The Home Depot, Inc. (ticker: HD, exchange: New York Stock Exchange (.N))
News Release -
The Home Depot Presents 2006 Initiatives and Long-Term Growth Vision to Investor Community
Jan 19, 2006 /PRNewswire-FirstCall via COMTEX News Network/ -- The Home Depot(R), the world's largest home improvement retailer, today announced a range of new initiatives for 2006 at its annual meeting with the investment community. Chairman, President & CEO Bob Nardelli and members of the company's leadership team described in detail their 2005 accomplishments, the company's plans for the coming fiscal year and the company's growth vision for 2010.
"Over the next five years, The Home Depot expects to maintain and grow its leadership position in home improvement retail worldwide," said Nardelli. "At the same time, we expect to become the nation's largest diversified wholesale distributor, become number one in services and will dramatically increase our direct-to-consumer channels. Our 2006 initiatives demonstrate that we are well on our way to accomplishing our 2010 goals."
"We will continue to drive productivity throughout our business in 2006," said Carol Tome, executive vice president and CFO. "By generating more than $8 billion annually in operating cash flow, we will continue to invest in the business and return cash to our shareholders."
The company's 2010 targets include: annual sales growth of 9-12 percent, earnings per share growth of 10-14 percent, 400-500 new store openings and an aggressive growth trajectory for Home Depot Supply. A full list of 2010 financial targets is available at the Investor Relations section on www.homedepot.com.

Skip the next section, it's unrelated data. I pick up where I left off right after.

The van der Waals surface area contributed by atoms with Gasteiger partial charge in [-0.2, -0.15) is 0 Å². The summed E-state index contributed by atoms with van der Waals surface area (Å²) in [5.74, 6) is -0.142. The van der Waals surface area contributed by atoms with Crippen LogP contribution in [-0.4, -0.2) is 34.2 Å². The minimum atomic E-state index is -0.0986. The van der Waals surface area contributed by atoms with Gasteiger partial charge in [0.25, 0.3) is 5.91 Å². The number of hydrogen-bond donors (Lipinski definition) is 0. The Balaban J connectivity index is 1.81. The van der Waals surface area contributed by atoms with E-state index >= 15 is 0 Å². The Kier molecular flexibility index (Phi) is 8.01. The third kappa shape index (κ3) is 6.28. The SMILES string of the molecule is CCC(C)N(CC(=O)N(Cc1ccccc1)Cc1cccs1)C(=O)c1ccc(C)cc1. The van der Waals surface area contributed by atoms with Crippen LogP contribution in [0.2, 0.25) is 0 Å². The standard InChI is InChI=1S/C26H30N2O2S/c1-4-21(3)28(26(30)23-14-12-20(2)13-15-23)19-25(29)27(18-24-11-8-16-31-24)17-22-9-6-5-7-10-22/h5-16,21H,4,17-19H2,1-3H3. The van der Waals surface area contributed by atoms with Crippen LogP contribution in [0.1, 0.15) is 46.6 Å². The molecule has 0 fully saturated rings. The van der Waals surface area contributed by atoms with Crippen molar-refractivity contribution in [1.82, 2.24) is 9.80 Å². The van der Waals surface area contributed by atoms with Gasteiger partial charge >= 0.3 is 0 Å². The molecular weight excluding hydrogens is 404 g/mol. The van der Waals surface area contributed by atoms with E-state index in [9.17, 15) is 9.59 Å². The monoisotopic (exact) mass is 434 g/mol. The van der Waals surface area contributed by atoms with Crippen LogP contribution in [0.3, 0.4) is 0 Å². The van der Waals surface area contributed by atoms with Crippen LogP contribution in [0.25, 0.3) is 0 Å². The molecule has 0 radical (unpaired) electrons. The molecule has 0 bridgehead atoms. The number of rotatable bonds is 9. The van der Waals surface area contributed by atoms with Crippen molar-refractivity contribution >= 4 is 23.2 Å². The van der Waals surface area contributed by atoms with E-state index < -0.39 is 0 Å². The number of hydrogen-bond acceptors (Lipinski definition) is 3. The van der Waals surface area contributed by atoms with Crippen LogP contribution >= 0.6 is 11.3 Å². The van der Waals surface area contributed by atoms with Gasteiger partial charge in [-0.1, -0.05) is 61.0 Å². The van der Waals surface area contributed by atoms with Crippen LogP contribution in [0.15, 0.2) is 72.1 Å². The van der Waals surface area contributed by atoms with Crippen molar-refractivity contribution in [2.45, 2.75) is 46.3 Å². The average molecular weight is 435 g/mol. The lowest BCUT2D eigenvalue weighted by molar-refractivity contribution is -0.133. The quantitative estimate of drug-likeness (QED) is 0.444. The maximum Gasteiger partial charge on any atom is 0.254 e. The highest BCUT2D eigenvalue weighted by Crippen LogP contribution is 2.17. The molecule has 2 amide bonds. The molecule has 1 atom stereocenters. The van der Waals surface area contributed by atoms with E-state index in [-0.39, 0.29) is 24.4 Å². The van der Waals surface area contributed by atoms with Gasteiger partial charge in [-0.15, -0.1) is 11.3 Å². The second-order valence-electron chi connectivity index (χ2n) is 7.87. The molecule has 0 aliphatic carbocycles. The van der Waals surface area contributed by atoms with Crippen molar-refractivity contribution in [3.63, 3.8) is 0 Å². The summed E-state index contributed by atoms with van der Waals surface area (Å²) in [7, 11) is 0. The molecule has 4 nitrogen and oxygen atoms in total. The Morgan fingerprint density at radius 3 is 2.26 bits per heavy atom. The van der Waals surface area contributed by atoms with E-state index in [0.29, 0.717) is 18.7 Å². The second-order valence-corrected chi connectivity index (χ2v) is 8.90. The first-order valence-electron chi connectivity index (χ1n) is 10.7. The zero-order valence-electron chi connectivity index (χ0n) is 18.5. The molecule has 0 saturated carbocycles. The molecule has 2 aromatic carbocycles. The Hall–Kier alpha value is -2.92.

Enhancing the Core
Tom Taylor, executive vice president, Merchandising and Marketing, announced that the company will introduce distinctive and innovative new products in 2006, supported by continued investment in store modernization and merchandising resets reflecting emerging consumer trends.
"Our number one priority is to create a unique, one-of-a-kind shopping experience for customers," said Taylor. "Store modernization, product innovation and a compelling value proposition will differentiate our stores in the marketplace."
New initiatives in 2006 include:
- The launch of the broadest, most commanding tractor selection under one
- Continued proprietary and exclusive brand leadership
- New product resets, including a new Countertop Solutions Center and new
tool and millwork corrals
- Expansion of the home organization and storage category
- Increased lighting assortment in stores
- Four convenience store openings in the first half of 2006, with the
possibility of 300 by 2010
Carl Liebert, executive vice president, Home Depot Stores, described how the company is leveraging technology to increase efficiency and create a fun, productive shopping environment for customers. New operational initiatives will free associates to spend more time serving customers. By 2010, the company expects that 70 percent of operational hours will be dedicated to the selling floor, an industry-leading average.
New technology is driving productivity and customer service initiatives. The company has redeployed approximately 100 hours onto the selling floor as a result of technology enhancements, including self-checkout and new POS systems.
"These initiatives not only drive operational efficiencies, but they also allow our associates to spend more time on the sales floor helping customers," said Liebert. "Our associates know and love their products and their customers better than anyone. We help people get what they need and get out fast."